Five Stereotypes Negatively Affecting Women in Science
According to a recent study released by the Boston Consulting Group, “stereotypes appear to be the biggest hurdle to increasing high school girls’ participation in scientific studies.” Here are five incorrect assumptions that are hindering girls and women from achieving greater success in the science field.
Women have less academic success
According to the BCG, “a girl graduating from high school has, on average, a 35% chance of enrolling in a scientific Bachelor, an 18% chance of graduating with a Bachelor degree in science, an 8% chance of graduating with a Master degree in science, and a 2% chance of becoming a Doctor of science.”
However, according to an American study funded by the National Institutes of Health, “the academic success of girls now equals or exceeds that of boys at the high school and college levels”. In Europe, data also shows that women outnumber men regarding education level and diplomas. In France for example, in 2010, 51% of women received diplomas of higher education versus 37% for men.
So, perhaps it is time to let go of this stereotype and explore other reasons which could explain why women are so underrepresented in science. We recommend checking out this excellent article, which features an infography put together by the New Jersey Institute of Technology Master’s in Computer Science program.
Science is not “feminine”
Women are socially conditioned from a young age to have domestic aspirations such as being romantically desirable and becoming a wife and mother. These socializations can detract from the desirability of STEM-related job fields because they are typically considered ‘masculine’ by nature, and young girls and women that excel in these fields are labeled unfeminine.
These stereotypes are strengthened by the poor representation of women scientists in the media and entertainment industries, even if progress is being made, with more leading roles in Sci-Fi movies being given to women (has anyone seen Sandra Bullock’s role in Gravity, for example?).
But, there may be other factors that explain why science careers are not female-friendly.
Last but not least, would you say Hedy Lamarr, “The Most Beautiful Woman in the World”, actress and scientist of the 1940s, is not feminine?
You can’t be a mom and a scientist
The fact that there is such a disparity between men and women in science careers is often misinterpreted as a result of the difficulty of balancing work life and private life. However, many women have proven, in other demanding fields, that having a family and a successful career is doable, and even necessary.
For example, Dr Ahu Arslan Yildiz, a young Turkish researcher, explains why women shouldn’t be faced with choosing between having a career or starting a family.
Besides, have you ever heard of a male CEO being asked in an interview how he balances career and family life?
Here are a few solid examples of women doing both!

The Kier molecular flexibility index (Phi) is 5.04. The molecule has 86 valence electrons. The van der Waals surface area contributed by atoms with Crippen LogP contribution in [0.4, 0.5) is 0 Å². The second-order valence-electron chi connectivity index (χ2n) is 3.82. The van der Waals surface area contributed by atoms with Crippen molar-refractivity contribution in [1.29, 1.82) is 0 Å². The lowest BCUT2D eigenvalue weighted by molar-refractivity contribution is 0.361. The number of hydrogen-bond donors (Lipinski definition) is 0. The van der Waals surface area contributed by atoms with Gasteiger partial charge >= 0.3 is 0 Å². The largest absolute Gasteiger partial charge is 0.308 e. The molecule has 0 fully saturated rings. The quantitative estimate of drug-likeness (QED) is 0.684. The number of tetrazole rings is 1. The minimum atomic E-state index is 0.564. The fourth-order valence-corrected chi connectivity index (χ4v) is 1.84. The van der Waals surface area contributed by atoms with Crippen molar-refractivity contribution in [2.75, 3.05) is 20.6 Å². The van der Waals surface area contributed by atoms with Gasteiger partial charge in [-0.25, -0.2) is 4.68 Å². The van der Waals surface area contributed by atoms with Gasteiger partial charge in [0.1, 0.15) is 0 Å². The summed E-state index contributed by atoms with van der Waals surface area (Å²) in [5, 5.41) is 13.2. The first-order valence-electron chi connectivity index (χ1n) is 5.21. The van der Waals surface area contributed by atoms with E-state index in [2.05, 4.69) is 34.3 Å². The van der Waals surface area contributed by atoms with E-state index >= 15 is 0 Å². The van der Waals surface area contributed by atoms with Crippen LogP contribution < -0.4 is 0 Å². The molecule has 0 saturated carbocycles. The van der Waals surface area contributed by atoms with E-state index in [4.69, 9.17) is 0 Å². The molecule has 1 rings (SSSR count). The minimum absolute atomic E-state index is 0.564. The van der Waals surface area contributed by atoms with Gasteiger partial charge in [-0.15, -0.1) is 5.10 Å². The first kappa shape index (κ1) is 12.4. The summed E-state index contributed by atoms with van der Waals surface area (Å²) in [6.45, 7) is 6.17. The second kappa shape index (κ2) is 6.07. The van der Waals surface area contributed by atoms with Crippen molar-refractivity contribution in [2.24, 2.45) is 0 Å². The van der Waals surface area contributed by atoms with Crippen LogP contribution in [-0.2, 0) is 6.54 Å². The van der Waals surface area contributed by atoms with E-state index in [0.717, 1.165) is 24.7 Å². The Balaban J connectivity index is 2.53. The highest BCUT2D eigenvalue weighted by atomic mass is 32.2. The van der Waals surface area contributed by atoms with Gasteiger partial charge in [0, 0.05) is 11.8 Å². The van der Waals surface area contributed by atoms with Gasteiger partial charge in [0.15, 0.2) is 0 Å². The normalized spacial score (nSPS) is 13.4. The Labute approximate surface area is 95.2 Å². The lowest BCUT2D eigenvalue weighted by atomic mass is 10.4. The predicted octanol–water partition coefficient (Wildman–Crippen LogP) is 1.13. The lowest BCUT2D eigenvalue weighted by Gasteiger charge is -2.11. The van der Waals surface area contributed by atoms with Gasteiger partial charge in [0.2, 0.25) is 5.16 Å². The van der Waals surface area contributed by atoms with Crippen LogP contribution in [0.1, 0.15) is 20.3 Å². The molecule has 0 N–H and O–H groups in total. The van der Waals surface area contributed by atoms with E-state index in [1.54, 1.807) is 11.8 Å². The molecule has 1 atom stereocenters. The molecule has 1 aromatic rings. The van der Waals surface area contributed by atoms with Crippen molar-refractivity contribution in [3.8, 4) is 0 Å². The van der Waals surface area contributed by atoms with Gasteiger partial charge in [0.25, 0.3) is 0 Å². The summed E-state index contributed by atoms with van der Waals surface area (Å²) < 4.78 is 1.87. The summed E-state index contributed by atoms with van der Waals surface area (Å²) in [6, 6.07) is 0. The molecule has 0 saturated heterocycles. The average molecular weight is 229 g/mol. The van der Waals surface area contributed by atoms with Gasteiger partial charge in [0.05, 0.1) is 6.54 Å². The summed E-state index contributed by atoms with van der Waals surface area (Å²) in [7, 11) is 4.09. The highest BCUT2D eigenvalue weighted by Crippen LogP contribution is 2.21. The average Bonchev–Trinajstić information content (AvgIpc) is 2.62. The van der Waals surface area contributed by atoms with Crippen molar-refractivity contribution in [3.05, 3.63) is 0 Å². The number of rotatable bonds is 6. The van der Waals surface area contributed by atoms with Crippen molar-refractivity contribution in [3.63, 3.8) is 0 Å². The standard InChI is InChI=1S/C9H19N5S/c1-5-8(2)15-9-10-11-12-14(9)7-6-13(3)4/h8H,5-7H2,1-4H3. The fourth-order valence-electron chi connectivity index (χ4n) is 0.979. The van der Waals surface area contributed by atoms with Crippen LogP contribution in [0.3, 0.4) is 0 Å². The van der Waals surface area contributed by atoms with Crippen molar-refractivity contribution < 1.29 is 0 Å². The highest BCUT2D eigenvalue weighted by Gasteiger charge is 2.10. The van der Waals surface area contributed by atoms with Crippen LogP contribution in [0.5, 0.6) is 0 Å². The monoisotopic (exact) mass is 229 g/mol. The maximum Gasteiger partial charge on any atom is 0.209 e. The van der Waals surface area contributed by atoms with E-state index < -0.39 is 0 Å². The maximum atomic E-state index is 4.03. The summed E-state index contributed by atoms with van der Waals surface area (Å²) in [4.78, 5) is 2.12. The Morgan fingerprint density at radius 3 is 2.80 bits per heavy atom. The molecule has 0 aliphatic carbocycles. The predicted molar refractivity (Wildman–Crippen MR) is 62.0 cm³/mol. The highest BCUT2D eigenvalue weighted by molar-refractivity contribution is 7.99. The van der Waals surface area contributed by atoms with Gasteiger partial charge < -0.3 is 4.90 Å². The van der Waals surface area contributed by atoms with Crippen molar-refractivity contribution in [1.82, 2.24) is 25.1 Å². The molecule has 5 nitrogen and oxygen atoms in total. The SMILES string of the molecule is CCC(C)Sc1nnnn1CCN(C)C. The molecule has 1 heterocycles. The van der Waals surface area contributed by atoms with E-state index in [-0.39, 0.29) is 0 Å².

Science is solitude
Science has a reputation for being built on individual achievement and solo endeavors, which can be a deterrent to many.
Despite the ostensible solitude, it is important to recognize how interdependent science actually is. The lines between disciplines can be quite blurry – biology needs chemistry and physics, physics needs math, psychology needs biology and neurology, and so on. Science is a team sport. Interdisciplinary collaborations provide insights and progress toward new discoveries that could not otherwise be made.
Men are worth more
The US Department of Commerce Economics and Statistics Administration (ESA) contend that women in STEM jobs earn 33% more than women in other fields, indicating that the wage gap between men and women is actually smaller in STEM. But, just as in other professional sectors, men tend to make more money than their female counterparts for the same jobs. A study at MIT revealed that, “the marginalization experienced by female scientists at M.I.T. ‘was often accompanied by differences in salary, space, awards, resources and response to outside offers between men and women faculty, with women receiving less despite professional accomplishments equal to those of their colleagues.’”
The BCG informs us that the key to reducing the representation gap is to: 1) raise awareness – break stereotypes and inform oneself about scientific career opportunities; 2) stimulate interest – motivate girls to pursue science through active discovery; 3) guide and support – help female scientists engage in scientific study and provide tools for success, and 4) finance – ensure that monetary concerns are not a deterring factor. This approach can only be successful if the entire ecosystem is engaged, including parents, educators and authorities.
How do you feel about these stereotypes and what do you think can be done to overcome them in order to help recruit and retain more women in science? Share your thoughts by tweeting us @4womeninscience, using the #womeninscience hashtag.